Jacque Tucker: Edible flowers

Publish Date
Sun, 19 Feb 2017, 10:53AM

Jacque Tucker: Edible flowers

Publish Date
Sun, 19 Feb 2017, 10:53AM

 

Nothing glams up a salad or meal like a colourful mix of edible flowers, so  why not fill your garden with flowers that not only look great but you can harvest as well? Growing edible flowers in your garden bed saves space in the veg patch, or use them to pretty up your productive garden and bring in the beneficial insects and pollinators  as well – it’s a win win!

Just because the crop is edible doesn’t mean the flower is – tomato flowers are a good example. Also, don’t eat any flowers that might have been sprayed.

HERE ARE SOME OF THE PRETTIEST AND THE TASTIEST…

  • BORAGE – pretty blue star shaped flowers that taste like cucumber. Use it in water jugs, on salads, fish and cheese dishes, and you can crystallise them with sugar for cake decorations.
  • CHIVE FLOWERS – little purple fluffy pom poms that taste oniony.
  • DAY LILIES (Hemerocallis)– not to be confused with regular lilies (which are poisonous!) The unopened buds taste nutty and minty – sautée in butter, or chop into salads and stir fries.
  • NASTURTIUM – both flowers and the leaves are mildly peppery and spicy.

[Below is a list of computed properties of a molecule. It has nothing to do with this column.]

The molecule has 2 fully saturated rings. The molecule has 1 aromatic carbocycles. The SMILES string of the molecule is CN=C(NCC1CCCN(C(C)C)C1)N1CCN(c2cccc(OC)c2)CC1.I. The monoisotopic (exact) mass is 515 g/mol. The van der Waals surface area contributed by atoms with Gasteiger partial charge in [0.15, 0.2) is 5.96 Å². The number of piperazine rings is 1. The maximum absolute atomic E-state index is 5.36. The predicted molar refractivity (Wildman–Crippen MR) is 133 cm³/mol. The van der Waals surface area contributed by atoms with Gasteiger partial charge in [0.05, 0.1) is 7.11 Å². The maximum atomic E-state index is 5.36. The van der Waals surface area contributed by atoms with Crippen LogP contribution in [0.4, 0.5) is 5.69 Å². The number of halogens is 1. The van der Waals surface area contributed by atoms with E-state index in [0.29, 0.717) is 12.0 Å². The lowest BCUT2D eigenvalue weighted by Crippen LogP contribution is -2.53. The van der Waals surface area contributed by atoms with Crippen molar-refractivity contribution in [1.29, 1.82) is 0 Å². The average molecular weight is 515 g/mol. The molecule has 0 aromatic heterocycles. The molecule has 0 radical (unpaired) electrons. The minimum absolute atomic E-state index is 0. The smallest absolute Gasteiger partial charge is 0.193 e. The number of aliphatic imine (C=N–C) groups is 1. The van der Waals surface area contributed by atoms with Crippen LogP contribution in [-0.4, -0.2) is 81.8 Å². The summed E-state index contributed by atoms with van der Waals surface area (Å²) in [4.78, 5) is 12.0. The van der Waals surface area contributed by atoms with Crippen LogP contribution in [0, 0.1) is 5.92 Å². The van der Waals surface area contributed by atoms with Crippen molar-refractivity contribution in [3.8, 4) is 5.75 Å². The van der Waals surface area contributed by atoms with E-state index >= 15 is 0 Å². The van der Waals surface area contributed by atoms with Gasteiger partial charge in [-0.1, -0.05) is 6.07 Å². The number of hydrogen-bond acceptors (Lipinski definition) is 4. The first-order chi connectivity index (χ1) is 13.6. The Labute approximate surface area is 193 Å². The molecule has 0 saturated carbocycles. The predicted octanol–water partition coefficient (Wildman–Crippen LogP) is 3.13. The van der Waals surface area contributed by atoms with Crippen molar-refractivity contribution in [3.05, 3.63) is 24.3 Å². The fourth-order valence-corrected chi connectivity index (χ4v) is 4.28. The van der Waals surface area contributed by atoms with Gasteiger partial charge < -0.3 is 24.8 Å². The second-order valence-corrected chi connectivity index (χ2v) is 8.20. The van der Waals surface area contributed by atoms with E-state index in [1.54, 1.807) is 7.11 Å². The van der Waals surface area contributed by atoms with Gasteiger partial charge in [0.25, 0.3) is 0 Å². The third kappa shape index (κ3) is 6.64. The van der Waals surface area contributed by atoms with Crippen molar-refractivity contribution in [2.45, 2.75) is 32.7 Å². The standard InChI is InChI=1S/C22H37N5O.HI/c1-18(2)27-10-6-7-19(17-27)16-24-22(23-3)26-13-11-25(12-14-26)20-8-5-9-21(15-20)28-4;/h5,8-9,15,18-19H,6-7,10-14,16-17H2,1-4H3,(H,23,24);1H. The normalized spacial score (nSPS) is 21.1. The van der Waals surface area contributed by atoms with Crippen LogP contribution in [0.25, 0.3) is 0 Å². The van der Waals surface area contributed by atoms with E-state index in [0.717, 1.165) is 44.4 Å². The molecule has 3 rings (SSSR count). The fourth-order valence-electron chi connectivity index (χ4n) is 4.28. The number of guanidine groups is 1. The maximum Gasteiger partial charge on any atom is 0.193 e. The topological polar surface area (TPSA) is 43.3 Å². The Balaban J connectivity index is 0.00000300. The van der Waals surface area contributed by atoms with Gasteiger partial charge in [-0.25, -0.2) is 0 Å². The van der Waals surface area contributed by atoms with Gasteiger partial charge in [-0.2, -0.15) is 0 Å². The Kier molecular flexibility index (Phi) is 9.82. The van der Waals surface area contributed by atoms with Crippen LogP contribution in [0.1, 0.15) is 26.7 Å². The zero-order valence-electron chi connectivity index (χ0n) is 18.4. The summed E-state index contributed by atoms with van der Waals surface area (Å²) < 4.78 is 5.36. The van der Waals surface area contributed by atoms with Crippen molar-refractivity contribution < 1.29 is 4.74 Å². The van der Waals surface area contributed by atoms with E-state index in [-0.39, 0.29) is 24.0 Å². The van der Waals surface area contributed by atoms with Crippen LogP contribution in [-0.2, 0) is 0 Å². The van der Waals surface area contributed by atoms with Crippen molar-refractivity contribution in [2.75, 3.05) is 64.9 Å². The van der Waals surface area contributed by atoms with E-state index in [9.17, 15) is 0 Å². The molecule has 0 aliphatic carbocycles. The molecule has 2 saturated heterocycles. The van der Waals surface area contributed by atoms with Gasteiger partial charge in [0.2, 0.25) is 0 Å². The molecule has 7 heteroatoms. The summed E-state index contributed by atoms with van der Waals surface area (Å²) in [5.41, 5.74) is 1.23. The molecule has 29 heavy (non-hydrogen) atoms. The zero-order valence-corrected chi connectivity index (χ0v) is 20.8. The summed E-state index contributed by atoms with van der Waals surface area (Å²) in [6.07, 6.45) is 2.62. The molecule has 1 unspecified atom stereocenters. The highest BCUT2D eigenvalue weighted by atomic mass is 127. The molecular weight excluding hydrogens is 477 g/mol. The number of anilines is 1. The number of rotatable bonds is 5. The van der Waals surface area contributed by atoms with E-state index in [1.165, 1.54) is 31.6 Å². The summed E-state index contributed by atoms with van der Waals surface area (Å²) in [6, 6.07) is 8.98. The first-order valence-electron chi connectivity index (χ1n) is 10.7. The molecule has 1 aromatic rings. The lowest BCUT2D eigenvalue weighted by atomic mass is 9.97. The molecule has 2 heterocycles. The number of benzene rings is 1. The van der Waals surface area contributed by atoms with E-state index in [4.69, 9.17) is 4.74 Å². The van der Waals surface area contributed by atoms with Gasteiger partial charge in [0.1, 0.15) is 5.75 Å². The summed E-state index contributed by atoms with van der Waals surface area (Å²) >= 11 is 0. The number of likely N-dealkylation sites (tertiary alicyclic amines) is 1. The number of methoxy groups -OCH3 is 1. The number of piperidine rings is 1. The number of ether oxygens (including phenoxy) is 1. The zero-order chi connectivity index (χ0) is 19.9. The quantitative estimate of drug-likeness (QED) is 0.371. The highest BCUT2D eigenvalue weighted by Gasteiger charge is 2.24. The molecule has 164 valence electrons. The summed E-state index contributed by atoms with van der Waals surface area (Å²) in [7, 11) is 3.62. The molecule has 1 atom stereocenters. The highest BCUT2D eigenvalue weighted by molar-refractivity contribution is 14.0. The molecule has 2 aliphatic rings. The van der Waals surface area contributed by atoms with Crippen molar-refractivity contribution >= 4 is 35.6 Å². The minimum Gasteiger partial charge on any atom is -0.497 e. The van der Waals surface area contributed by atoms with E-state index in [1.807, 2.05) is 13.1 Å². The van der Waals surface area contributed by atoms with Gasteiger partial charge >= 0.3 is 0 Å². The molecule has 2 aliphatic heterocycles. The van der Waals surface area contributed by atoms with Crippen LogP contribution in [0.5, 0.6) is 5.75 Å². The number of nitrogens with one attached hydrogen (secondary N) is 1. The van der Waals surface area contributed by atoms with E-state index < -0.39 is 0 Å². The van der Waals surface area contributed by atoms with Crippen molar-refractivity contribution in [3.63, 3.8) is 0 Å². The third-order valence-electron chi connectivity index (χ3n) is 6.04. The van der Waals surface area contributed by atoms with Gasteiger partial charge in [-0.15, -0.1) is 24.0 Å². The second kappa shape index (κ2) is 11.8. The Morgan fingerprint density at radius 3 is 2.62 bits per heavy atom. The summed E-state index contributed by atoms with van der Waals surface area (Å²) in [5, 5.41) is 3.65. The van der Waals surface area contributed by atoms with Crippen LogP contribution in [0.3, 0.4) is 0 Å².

• ROSEMARY – we all know about the leaves, but the flowers are edible too!
  • HOLLYHOCKS - a cottage garden staple, only eat the petals, not the stigma. A bit bland but look pretty in a fruit salad.
  • CALENDULA – also known as pot marigolds, the petals have a tangy, peppery taste. Good in salads and savoury dishes and will add a yellow tinge to soups and spreads.
  • VIOLAS – also known as Johnny Jump ups, they look like mini pansies. Taste kind of carroty, gorgeous in salads, also on top of cakes and biscuits.
  • ROSE PETALS – choose a rose with smaller petals as they don’t bruise as easily. You can coat them in egg white and sugar them for cake decoration, add them to jams and jellies. A strawberry/vanilla-y taste.
  • LAVENDER – just use the flowers, but not all lavenders taste good. Lavandula angustifolia ‘Munstead’ and ‘Rosea’ are good ones for cooking. Have a nibble and see if you like the taste!
  • MARIGOLD – botanical name is tagetes. The orange and yellow petals are pretty sprinkled on salads and taste a bit like saffron….turns your food orange too.
  • BEGONIAS – taste citrusy apparently
  • VEGETABLE FLOWERS – you can eat courgette, bean, pea and radish flowers

WHAT NOT TO EAT: definitely steer clear of hydrangeas, daffodils, azaleas, oleander, lantana, foxgloves, lily of the valley, morning glory, wisteria, lilies and calla lily flowers.